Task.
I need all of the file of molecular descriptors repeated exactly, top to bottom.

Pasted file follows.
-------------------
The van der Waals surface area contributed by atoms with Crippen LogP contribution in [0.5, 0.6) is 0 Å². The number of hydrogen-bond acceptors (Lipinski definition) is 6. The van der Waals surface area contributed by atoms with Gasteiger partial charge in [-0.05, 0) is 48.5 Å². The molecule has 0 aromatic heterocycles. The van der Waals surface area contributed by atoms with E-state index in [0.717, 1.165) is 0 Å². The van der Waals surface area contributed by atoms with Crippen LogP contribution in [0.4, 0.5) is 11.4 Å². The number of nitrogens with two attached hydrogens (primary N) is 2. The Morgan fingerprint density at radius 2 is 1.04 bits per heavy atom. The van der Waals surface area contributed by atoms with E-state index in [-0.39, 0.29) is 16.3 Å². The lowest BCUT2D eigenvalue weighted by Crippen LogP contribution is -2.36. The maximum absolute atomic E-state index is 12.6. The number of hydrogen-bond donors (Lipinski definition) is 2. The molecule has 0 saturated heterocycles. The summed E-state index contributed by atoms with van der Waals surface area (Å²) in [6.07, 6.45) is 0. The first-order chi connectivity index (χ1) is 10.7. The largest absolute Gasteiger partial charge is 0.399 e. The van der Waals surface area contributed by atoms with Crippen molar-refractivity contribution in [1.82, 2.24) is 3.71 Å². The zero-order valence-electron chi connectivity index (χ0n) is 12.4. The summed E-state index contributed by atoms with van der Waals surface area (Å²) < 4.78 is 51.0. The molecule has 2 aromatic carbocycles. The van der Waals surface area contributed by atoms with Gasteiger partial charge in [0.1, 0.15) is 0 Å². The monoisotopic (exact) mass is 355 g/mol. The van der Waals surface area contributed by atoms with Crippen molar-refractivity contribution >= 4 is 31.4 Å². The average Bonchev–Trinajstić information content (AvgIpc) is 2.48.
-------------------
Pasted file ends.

The van der Waals surface area contributed by atoms with Crippen LogP contribution in [0.5, 0.6) is 0 Å². The number of hydrogen-bond acceptors (Lipinski definition) is 6. The van der Waals surface area contributed by atoms with Gasteiger partial charge in [-0.05, 0) is 48.5 Å². The molecule has 0 aromatic heterocycles. The van der Waals surface area contributed by atoms with E-state index in [0.717, 1.165) is 0 Å². The van der Waals surface area contributed by atoms with Crippen LogP contribution in [0.4, 0.5) is 11.4 Å². The number of nitrogens with two attached hydrogens (primary N) is 2. The Morgan fingerprint density at radius 2 is 1.04 bits per heavy atom. The van der Waals surface area contributed by atoms with E-state index in [-0.39, 0.29) is 16.3 Å². The lowest BCUT2D eigenvalue weighted by Crippen LogP contribution is -2.36. The maximum absolute atomic E-state index is 12.6. The number of hydrogen-bond donors (Lipinski definition) is 2. The molecule has 0 saturated heterocycles. The summed E-state index contributed by atoms with van der Waals surface area (Å²) in [6.07, 6.45) is 0. The first-order chi connectivity index (χ1) is 10.7. The largest absolute Gasteiger partial charge is 0.399 e. The van der Waals surface area contributed by atoms with Crippen molar-refractivity contribution in [1.82, 2.24) is 3.71 Å². The zero-order valence-electron chi connectivity index (χ0n) is 12.4. The summed E-state index contributed by atoms with van der Waals surface area (Å²) < 4.78 is 51.0. The molecule has 2 aromatic carbocycles. The van der Waals surface area contributed by atoms with Gasteiger partial charge in [0.1, 0.15) is 0 Å². The monoisotopic (exact) mass is 355 g/mol. The van der Waals surface area contributed by atoms with Crippen molar-refractivity contribution >= 4 is 31.4 Å². The average Bonchev–Trinajstić information content (AvgIpc) is 2.48.